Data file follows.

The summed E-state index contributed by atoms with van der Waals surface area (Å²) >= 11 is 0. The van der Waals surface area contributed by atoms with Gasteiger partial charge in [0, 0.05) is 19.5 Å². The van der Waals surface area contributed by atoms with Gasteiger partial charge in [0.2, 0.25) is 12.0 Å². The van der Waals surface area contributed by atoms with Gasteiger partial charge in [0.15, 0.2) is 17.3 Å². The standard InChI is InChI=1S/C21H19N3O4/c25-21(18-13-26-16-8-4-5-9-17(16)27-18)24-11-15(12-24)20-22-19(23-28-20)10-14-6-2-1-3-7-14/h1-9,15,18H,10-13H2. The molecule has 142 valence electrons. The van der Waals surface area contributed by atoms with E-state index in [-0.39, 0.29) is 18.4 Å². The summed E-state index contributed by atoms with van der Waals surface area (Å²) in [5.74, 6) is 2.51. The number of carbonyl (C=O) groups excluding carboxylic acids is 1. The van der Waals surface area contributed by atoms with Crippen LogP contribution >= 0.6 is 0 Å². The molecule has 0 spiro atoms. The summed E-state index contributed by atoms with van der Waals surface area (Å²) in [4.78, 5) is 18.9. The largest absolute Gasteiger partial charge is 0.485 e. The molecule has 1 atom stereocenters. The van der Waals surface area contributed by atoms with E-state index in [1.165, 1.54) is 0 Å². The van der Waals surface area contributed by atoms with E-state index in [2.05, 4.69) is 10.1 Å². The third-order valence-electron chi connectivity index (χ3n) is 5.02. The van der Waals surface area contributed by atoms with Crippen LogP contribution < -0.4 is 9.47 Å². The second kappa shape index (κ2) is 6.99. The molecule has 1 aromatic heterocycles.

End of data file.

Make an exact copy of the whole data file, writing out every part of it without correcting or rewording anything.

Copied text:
The summed E-state index contributed by atoms with van der Waals surface area (Å²) >= 11 is 0. The van der Waals surface area contributed by atoms with Gasteiger partial charge in [0, 0.05) is 19.5 Å². The van der Waals surface area contributed by atoms with Gasteiger partial charge in [0.2, 0.25) is 12.0 Å². The van der Waals surface area contributed by atoms with Gasteiger partial charge in [0.15, 0.2) is 17.3 Å². The standard InChI is InChI=1S/C21H19N3O4/c25-21(18-13-26-16-8-4-5-9-17(16)27-18)24-11-15(12-24)20-22-19(23-28-20)10-14-6-2-1-3-7-14/h1-9,15,18H,10-13H2. The molecule has 142 valence electrons. The van der Waals surface area contributed by atoms with E-state index in [-0.39, 0.29) is 18.4 Å². The summed E-state index contributed by atoms with van der Waals surface area (Å²) in [5.74, 6) is 2.51. The number of carbonyl (C=O) groups excluding carboxylic acids is 1. The van der Waals surface area contributed by atoms with Crippen LogP contribution >= 0.6 is 0 Å². The molecule has 0 spiro atoms. The summed E-state index contributed by atoms with van der Waals surface area (Å²) in [4.78, 5) is 18.9. The largest absolute Gasteiger partial charge is 0.485 e. The molecule has 1 atom stereocenters. The van der Waals surface area contributed by atoms with E-state index in [1.165, 1.54) is 0 Å². The van der Waals surface area contributed by atoms with E-state index in [2.05, 4.69) is 10.1 Å². The third-order valence-electron chi connectivity index (χ3n) is 5.02. The van der Waals surface area contributed by atoms with Crippen LogP contribution < -0.4 is 9.47 Å². The second kappa shape index (κ2) is 6.99. The molecule has 1 aromatic heterocycles.